p119  There is extant a letter of his to Solon the lawgiver, containing a scheme of government which Minos drew up for the Cretans. But Demetrius of Magnesia, in his work on poets and writers of the same name, endeavours to discredit the letter on the ground that it is late and not written in the Cretan dialect but in Attic, and New Attic too. However, I have found another letter by him which runs as follows:

Epimenides to Solon

[link to original Greek text] 113 "Courage, my friend. For if Pisistratus had attacked the Athenians while they were still serfs and before they had good laws, he would have secured power in perpetuity by the enslavement of the citizens. But, as it is, he is reducing to subjection men who are no cowards, men who with pain and shame remember Solon's warning and will never endure to be under a tyrant. But even should Pisistratus himself hold down the city, I do not expect that his power will be continued to his children; for it is hard to contrive that men brought up as free men under the best laws should be slaves. But, instead of going on your travels, come quietly to Crete to me; for here you will have no monarch to fear, whereas, if some of his friends should fall in with you while you are travelling about, I fear you may come to some harm."

[link to original Greek text] 114 This is the tenor of the letter. But Demetrius reports a story that he received from the Nymphs food of a special sort and kept it in a cow's hoof; that he took small doses of this food, which was entirely absorbed into his system, and he was never seen to eat. Timaeus mentions him in his second book. Some writers say that the Cretans sacrifice to him  p121 as a god; for they say that he had superhuman foresight. For instance, when he saw Munichia,b at Athens, he said the Athenians did not know how many evils that place would bring upon them; for, if they did, they would destroy it even if they had to do so with their teeth. And this he said so long before the event. It is also stated that he was the first to call himself Aeacus; that he foretold to the Lacedaemonians their defeat by the Arcadians; and that he claimed that his soul had passed through many incarnations.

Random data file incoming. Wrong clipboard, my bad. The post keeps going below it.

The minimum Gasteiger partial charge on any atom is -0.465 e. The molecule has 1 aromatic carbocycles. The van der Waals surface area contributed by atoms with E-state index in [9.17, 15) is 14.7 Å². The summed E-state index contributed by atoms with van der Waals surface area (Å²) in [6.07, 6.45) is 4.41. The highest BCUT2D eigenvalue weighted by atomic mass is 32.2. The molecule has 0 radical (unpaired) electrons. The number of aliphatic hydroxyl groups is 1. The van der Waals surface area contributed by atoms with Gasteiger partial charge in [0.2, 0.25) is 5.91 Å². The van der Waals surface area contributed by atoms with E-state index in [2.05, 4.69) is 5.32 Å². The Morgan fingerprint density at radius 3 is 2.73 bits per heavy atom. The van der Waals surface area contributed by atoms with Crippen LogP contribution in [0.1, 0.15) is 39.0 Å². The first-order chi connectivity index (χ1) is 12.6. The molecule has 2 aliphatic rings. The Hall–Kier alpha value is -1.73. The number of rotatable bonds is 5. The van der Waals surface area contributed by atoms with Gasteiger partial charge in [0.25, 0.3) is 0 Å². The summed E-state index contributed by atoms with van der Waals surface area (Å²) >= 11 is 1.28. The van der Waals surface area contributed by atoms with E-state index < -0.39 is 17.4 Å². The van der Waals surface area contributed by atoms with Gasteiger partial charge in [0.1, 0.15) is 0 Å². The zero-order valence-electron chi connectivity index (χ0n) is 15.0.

[link to original Greek text] 115 Theopompus relates in his Mirabilia that, as he was building a temple to the Nymphs, a voice came from heaven: "Epimenides, not a temple to the Nymphs but to Zeus," and that he foretold to the Cretans the defeat of the Lacedaemonians by the Arcadians, as already stated; and in very truth they were crushed at Orchomenus.

And he became old in as many days as he had slept years; for this too is stated by Theopompus. Myronianus in his Parallels declares that the Cretans called him one of the Curetes. The Lacedaemonians guard his body in their own keeping in obedience to a certain oracle; this is stated by Sosibius the Laconian.

There have been two other men named Epimenides, namely, the genealogist and another who wrote in Doric Greek about Rhodes.


The Loeb Editor's Notes:

1 595‑592 B.C.

2 These long poems may have been written by Lobon himself on the Hesiodic model; or Lobon may merely have affirmed their existence in his treatise On Poets.

3 This is the meaning of ἐκπατεῖν in three other passages, IV.19, IX.363, in the last of which it is glossed by ἐρημάζειν, as if the sage were a recluse, a lover of solitude.


Thayer's Notes:

a Plut. Solon 12, which includes additional tales about Epimenides.

b More often Munychia: a hill dominating Athens' port of Piraeus, recurring frequently in Athenian history and notably for the battle fought there in 403 B.C., in which the Thirty Tyrants were defeated by democratic forces, Diodorus, XIV.33; Xenophon, Hell. II.4.11 ff.

For the religious festival local to this hill, see the article Munychia in Smith's Dictionary.


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Page updated: 15 Feb 18